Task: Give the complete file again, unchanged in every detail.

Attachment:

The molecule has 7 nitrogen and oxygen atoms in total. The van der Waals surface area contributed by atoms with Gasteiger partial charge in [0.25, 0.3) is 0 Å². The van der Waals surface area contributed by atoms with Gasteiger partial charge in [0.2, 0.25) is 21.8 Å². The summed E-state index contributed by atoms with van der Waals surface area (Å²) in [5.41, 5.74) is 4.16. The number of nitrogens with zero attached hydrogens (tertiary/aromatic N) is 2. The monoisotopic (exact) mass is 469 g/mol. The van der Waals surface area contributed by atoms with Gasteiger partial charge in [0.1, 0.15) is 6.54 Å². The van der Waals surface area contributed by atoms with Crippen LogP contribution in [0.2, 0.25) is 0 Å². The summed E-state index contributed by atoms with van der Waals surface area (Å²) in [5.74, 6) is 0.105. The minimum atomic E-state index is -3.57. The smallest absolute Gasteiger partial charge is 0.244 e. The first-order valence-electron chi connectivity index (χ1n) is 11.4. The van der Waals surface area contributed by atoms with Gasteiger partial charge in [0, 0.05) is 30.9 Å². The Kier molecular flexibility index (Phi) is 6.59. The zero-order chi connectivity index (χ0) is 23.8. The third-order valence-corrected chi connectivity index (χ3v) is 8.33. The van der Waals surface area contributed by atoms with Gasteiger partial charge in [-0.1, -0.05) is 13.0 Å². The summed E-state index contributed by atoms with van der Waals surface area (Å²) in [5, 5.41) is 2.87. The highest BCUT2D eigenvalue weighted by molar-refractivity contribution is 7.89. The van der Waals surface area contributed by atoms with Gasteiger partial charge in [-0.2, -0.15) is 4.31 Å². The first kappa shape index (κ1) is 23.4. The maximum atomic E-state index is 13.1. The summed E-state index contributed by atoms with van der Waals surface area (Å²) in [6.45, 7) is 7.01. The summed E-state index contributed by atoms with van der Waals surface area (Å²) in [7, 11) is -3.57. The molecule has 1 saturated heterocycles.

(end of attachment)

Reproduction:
The molecule has 7 nitrogen and oxygen atoms in total. The van der Waals surface area contributed by atoms with Gasteiger partial charge in [0.25, 0.3) is 0 Å². The van der Waals surface area contributed by atoms with Gasteiger partial charge in [0.2, 0.25) is 21.8 Å². The summed E-state index contributed by atoms with van der Waals surface area (Å²) in [5.41, 5.74) is 4.16. The number of nitrogens with zero attached hydrogens (tertiary/aromatic N) is 2. The monoisotopic (exact) mass is 469 g/mol. The van der Waals surface area contributed by atoms with Gasteiger partial charge in [0.1, 0.15) is 6.54 Å². The van der Waals surface area contributed by atoms with Crippen LogP contribution in [0.2, 0.25) is 0 Å². The summed E-state index contributed by atoms with van der Waals surface area (Å²) in [5.74, 6) is 0.105. The minimum atomic E-state index is -3.57. The smallest absolute Gasteiger partial charge is 0.244 e. The first-order valence-electron chi connectivity index (χ1n) is 11.4. The van der Waals surface area contributed by atoms with Gasteiger partial charge in [0, 0.05) is 30.9 Å². The Kier molecular flexibility index (Phi) is 6.59. The zero-order chi connectivity index (χ0) is 23.8. The third-order valence-corrected chi connectivity index (χ3v) is 8.33. The van der Waals surface area contributed by atoms with Gasteiger partial charge in [-0.1, -0.05) is 13.0 Å². The summed E-state index contributed by atoms with van der Waals surface area (Å²) in [5, 5.41) is 2.87. The highest BCUT2D eigenvalue weighted by molar-refractivity contribution is 7.89. The van der Waals surface area contributed by atoms with Gasteiger partial charge in [-0.2, -0.15) is 4.31 Å². The first kappa shape index (κ1) is 23.4. The maximum atomic E-state index is 13.1. The summed E-state index contributed by atoms with van der Waals surface area (Å²) in [6.45, 7) is 7.01. The summed E-state index contributed by atoms with van der Waals surface area (Å²) in [7, 11) is -3.57. The molecule has 1 saturated heterocycles.